This old 1956 record, which belonged to my parents, is sadly not in the best of condition. Although there are no skips, there are a lot of pops, crackles and distorted sections.
Side 2 is worst, I suspect that, being the side with the vocal tracks, it got more plays.
Because of its place in New Zealand recording history, I decided to try and create a cleaned-up version that would be a bit more listenable.
(Don't ask why the title script slopes backward, I haven't a clue!)
The record has an interesting history. Wikipedia says: -
“During the 1950s when the transition from 78 rpm records to 33 rpm records was taking place, Bill Wolfgramm & His Islanders recorded South Sea Rhythm at Auckland's Astor Recording Studios. This album took four months to record and it featured Daphne Walker. It has the distinction of being one of the first long playing 33rpm records to be pressed in New Zealand. There is a belief by some that this album may have been the first.”
I note that the TANZA label’s catalogue number is ZLP001, implying it is at least TANZA’s first LP.
Wikipedia on Wolfgramm.
I note that it also says "He is the former leader of Bill Wolfgramm & His Islanders, a popular island band in New Zealand that played regularly at the Orange Ballroom, a historic dance venue in Auckland."
That is the venue that my grandfather's band also played.
(See my post "Restoring antique wind instruments" 01/10/2014).
Also on Bill: http://www.audioculture.co.nz/people/bill-wolfgramm
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YouTube's only song from the album:
The "Tape Out" of the NAD was fed to my desktop computer’s particularly Hi-Fi M Audio Audiophile 2496 sound card and recorded with a really great piece of audio freeware called Audacity, which I would recommend to anyone, and which has capabilities which will become apparent.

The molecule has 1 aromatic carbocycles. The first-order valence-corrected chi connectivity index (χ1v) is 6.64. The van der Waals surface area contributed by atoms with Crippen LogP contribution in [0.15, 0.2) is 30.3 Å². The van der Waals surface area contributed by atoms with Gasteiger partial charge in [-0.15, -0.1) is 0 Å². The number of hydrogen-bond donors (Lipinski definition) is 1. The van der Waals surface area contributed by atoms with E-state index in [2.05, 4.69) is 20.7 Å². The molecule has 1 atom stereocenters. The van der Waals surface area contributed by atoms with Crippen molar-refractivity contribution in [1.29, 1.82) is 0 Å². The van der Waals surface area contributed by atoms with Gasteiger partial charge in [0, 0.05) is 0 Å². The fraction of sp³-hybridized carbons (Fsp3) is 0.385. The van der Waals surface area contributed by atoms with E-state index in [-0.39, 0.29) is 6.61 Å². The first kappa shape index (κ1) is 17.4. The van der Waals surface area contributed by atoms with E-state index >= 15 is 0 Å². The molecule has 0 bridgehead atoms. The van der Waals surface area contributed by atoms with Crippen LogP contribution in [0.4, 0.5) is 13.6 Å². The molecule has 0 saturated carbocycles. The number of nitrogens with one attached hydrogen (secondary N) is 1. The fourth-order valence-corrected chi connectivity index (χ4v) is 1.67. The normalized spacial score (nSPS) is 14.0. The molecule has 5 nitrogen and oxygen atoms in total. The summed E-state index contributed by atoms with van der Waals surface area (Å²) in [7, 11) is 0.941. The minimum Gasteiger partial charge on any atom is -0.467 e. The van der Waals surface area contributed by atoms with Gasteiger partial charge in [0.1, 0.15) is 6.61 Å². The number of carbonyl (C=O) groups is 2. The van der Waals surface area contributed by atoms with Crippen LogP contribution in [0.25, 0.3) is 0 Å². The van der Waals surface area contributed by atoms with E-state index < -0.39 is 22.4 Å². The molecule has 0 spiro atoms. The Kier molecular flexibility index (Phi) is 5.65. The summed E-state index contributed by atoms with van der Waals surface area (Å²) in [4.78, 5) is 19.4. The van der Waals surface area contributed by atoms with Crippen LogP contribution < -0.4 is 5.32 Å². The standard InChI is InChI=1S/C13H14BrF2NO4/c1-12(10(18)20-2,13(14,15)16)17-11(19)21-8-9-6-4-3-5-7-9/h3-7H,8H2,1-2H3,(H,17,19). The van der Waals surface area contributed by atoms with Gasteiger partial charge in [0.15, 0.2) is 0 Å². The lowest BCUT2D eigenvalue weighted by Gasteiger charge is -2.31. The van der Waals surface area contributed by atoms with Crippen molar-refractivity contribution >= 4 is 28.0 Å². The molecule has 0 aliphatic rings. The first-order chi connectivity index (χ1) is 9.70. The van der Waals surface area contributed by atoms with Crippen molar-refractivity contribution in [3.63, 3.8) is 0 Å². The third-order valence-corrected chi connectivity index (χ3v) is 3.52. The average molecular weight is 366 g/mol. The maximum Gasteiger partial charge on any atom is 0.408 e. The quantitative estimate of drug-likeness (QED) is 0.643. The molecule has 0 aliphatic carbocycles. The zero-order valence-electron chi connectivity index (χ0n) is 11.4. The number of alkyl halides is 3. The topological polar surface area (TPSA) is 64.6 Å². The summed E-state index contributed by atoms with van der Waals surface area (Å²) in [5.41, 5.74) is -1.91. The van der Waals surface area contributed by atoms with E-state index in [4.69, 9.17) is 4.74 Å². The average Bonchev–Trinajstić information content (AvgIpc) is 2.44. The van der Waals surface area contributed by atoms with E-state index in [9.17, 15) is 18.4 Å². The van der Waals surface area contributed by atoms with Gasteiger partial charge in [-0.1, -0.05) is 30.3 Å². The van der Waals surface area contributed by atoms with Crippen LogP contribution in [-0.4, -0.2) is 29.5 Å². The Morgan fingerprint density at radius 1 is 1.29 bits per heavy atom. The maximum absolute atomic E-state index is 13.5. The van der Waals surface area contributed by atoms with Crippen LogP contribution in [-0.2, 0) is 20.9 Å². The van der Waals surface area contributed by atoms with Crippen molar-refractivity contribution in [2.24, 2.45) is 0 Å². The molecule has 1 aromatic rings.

This resulted in two large 125 MB .wav files, one for each side of the record. There was no point in chopping up these files into individual tracks as there still remained the cleaning-up work to do, although in retrospect the files would have loaded faster to work on, but there is also the possibility of confusion and file overwriting with 11 separate files to work on.
The original .wav files were copied to my external hard drive as back-up. I anticipated the amount of work needed would warrant much care with back-ups as the work proceeded.
Overview of the clean-up process
The groove of an LP record is basically a wave modelling the changes in air pressure that are a sound. Deep sounds are from slow vibrations and require long, slow waves in the groove. High sounds are from fast vibrations, and require short fast-changing grooves. The playback needle is vibrated as it travels along the groove, but it is also vibrated by any dirt, dust or damage in the groove, the most usual and distinctive damage being the scratch.
Once a digital recording has been made, we have a set of numbers describing the shape of the groove at any point, and the shape can be shown on a computer screen and examined down to the smallest detail. Audacity was set to measure the height of the incoming electrical wave from the needle at 44100 times a second. This rate was chosen as it matches what is used to make CDs.
The central aspect of the clean-up is that Audacity allows you to change the wave in any way you like, as it only requires a change to the numbers describing it, something a computer is particularly well-suited for.